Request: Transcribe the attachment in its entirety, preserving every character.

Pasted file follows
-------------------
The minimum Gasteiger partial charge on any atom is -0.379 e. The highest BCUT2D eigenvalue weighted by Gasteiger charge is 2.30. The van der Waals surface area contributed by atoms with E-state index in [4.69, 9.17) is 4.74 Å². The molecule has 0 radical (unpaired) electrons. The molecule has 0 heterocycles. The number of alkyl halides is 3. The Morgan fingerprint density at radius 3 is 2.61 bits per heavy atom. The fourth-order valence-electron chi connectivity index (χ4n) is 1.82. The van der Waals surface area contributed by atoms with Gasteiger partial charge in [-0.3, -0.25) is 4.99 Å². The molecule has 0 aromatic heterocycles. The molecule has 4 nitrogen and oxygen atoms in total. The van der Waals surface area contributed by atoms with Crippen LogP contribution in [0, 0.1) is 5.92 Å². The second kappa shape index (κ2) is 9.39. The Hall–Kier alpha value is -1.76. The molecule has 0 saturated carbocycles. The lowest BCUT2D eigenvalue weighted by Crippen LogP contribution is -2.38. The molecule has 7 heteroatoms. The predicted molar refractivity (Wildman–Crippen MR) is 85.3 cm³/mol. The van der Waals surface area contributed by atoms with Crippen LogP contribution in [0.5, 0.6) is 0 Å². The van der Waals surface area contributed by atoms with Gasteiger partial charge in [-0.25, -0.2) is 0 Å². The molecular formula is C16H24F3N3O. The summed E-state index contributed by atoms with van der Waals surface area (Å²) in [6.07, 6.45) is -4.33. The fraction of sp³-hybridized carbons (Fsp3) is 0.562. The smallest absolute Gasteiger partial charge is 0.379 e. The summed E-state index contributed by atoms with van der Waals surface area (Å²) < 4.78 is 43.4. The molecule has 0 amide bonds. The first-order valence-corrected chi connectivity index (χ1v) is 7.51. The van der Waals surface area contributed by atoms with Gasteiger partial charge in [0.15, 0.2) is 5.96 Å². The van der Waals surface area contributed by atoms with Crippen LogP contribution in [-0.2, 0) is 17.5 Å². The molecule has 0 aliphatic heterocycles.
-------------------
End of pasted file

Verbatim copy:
The minimum Gasteiger partial charge on any atom is -0.379 e. The highest BCUT2D eigenvalue weighted by Gasteiger charge is 2.30. The van der Waals surface area contributed by atoms with E-state index in [4.69, 9.17) is 4.74 Å². The molecule has 0 radical (unpaired) electrons. The molecule has 0 heterocycles. The number of alkyl halides is 3. The Morgan fingerprint density at radius 3 is 2.61 bits per heavy atom. The fourth-order valence-electron chi connectivity index (χ4n) is 1.82. The van der Waals surface area contributed by atoms with Gasteiger partial charge in [-0.3, -0.25) is 4.99 Å². The molecule has 0 aromatic heterocycles. The molecule has 4 nitrogen and oxygen atoms in total. The van der Waals surface area contributed by atoms with Crippen LogP contribution in [0, 0.1) is 5.92 Å². The second kappa shape index (κ2) is 9.39. The Hall–Kier alpha value is -1.76. The molecule has 0 saturated carbocycles. The lowest BCUT2D eigenvalue weighted by Crippen LogP contribution is -2.38. The molecule has 7 heteroatoms. The predicted molar refractivity (Wildman–Crippen MR) is 85.3 cm³/mol. The van der Waals surface area contributed by atoms with Crippen LogP contribution in [0.5, 0.6) is 0 Å². The van der Waals surface area contributed by atoms with Gasteiger partial charge in [-0.25, -0.2) is 0 Å². The molecular formula is C16H24F3N3O. The summed E-state index contributed by atoms with van der Waals surface area (Å²) in [6.07, 6.45) is -4.33. The fraction of sp³-hybridized carbons (Fsp3) is 0.562. The smallest absolute Gasteiger partial charge is 0.379 e. The summed E-state index contributed by atoms with van der Waals surface area (Å²) < 4.78 is 43.4. The molecule has 0 amide bonds. The first-order valence-corrected chi connectivity index (χ1v) is 7.51. The van der Waals surface area contributed by atoms with Gasteiger partial charge in [0.15, 0.2) is 5.96 Å². The van der Waals surface area contributed by atoms with Crippen LogP contribution in [-0.2, 0) is 17.5 Å². The molecule has 0 aliphatic heterocycles.